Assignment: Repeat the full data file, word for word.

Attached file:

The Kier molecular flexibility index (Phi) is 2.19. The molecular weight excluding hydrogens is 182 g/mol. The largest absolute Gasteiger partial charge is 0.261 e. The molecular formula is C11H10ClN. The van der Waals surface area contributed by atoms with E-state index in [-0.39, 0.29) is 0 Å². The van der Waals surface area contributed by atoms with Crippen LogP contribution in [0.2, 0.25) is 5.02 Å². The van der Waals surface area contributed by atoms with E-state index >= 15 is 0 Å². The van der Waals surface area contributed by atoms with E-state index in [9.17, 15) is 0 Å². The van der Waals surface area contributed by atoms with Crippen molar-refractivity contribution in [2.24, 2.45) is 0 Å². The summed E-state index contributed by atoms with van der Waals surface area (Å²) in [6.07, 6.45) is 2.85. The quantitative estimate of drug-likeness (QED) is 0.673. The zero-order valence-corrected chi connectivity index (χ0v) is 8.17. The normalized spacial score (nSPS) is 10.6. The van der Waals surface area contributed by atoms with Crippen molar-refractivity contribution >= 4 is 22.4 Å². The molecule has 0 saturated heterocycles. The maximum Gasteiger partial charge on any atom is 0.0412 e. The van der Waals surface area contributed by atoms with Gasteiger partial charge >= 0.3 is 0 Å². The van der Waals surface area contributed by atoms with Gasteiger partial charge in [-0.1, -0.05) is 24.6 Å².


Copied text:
The Kier molecular flexibility index (Phi) is 2.19. The molecular weight excluding hydrogens is 182 g/mol. The largest absolute Gasteiger partial charge is 0.261 e. The molecular formula is C11H10ClN. The van der Waals surface area contributed by atoms with E-state index in [-0.39, 0.29) is 0 Å². The van der Waals surface area contributed by atoms with Crippen LogP contribution in [0.2, 0.25) is 5.02 Å². The van der Waals surface area contributed by atoms with E-state index >= 15 is 0 Å². The van der Waals surface area contributed by atoms with E-state index in [9.17, 15) is 0 Å². The van der Waals surface area contributed by atoms with Crippen molar-refractivity contribution in [2.24, 2.45) is 0 Å². The summed E-state index contributed by atoms with van der Waals surface area (Å²) in [6.07, 6.45) is 2.85. The quantitative estimate of drug-likeness (QED) is 0.673. The zero-order valence-corrected chi connectivity index (χ0v) is 8.17. The normalized spacial score (nSPS) is 10.6. The van der Waals surface area contributed by atoms with Crippen molar-refractivity contribution >= 4 is 22.4 Å². The molecule has 0 saturated heterocycles. The maximum Gasteiger partial charge on any atom is 0.0412 e. The van der Waals surface area contributed by atoms with Gasteiger partial charge >= 0.3 is 0 Å². The van der Waals surface area contributed by atoms with Gasteiger partial charge in [-0.1, -0.05) is 24.6 Å².